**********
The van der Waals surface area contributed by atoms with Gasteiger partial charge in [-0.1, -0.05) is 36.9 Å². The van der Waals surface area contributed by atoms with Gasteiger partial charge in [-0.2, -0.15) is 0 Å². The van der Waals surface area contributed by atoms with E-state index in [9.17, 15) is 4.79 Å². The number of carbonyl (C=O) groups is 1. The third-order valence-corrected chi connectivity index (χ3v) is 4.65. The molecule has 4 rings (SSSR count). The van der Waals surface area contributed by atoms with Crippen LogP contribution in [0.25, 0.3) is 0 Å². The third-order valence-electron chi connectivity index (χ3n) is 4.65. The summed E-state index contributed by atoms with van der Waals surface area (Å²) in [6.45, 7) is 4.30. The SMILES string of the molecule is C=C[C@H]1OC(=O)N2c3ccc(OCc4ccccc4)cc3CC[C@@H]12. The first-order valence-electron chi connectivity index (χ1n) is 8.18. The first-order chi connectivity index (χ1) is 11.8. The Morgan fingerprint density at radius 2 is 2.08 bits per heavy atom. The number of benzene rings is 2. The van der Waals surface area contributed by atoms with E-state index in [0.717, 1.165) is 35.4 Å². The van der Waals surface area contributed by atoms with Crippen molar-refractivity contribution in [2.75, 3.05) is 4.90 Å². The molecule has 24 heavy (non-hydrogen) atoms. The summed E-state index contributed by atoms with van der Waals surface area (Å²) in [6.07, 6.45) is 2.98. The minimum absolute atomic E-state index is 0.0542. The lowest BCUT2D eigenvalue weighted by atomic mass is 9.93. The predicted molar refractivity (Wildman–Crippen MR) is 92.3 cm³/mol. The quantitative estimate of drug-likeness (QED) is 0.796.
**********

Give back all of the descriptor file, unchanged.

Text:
The van der Waals surface area contributed by atoms with Gasteiger partial charge in [-0.1, -0.05) is 36.9 Å². The van der Waals surface area contributed by atoms with Gasteiger partial charge in [-0.2, -0.15) is 0 Å². The van der Waals surface area contributed by atoms with E-state index in [9.17, 15) is 4.79 Å². The number of carbonyl (C=O) groups is 1. The third-order valence-corrected chi connectivity index (χ3v) is 4.65. The molecule has 4 rings (SSSR count). The van der Waals surface area contributed by atoms with Crippen LogP contribution in [0.25, 0.3) is 0 Å². The third-order valence-electron chi connectivity index (χ3n) is 4.65. The summed E-state index contributed by atoms with van der Waals surface area (Å²) in [6.45, 7) is 4.30. The SMILES string of the molecule is C=C[C@H]1OC(=O)N2c3ccc(OCc4ccccc4)cc3CC[C@@H]12. The first-order valence-electron chi connectivity index (χ1n) is 8.18. The first-order chi connectivity index (χ1) is 11.8. The Morgan fingerprint density at radius 2 is 2.08 bits per heavy atom. The number of benzene rings is 2. The van der Waals surface area contributed by atoms with E-state index in [0.717, 1.165) is 35.4 Å². The van der Waals surface area contributed by atoms with Crippen molar-refractivity contribution in [2.75, 3.05) is 4.90 Å². The molecule has 24 heavy (non-hydrogen) atoms. The summed E-state index contributed by atoms with van der Waals surface area (Å²) in [6.07, 6.45) is 2.98. The minimum absolute atomic E-state index is 0.0542. The lowest BCUT2D eigenvalue weighted by atomic mass is 9.93. The predicted molar refractivity (Wildman–Crippen MR) is 92.3 cm³/mol. The quantitative estimate of drug-likeness (QED) is 0.796.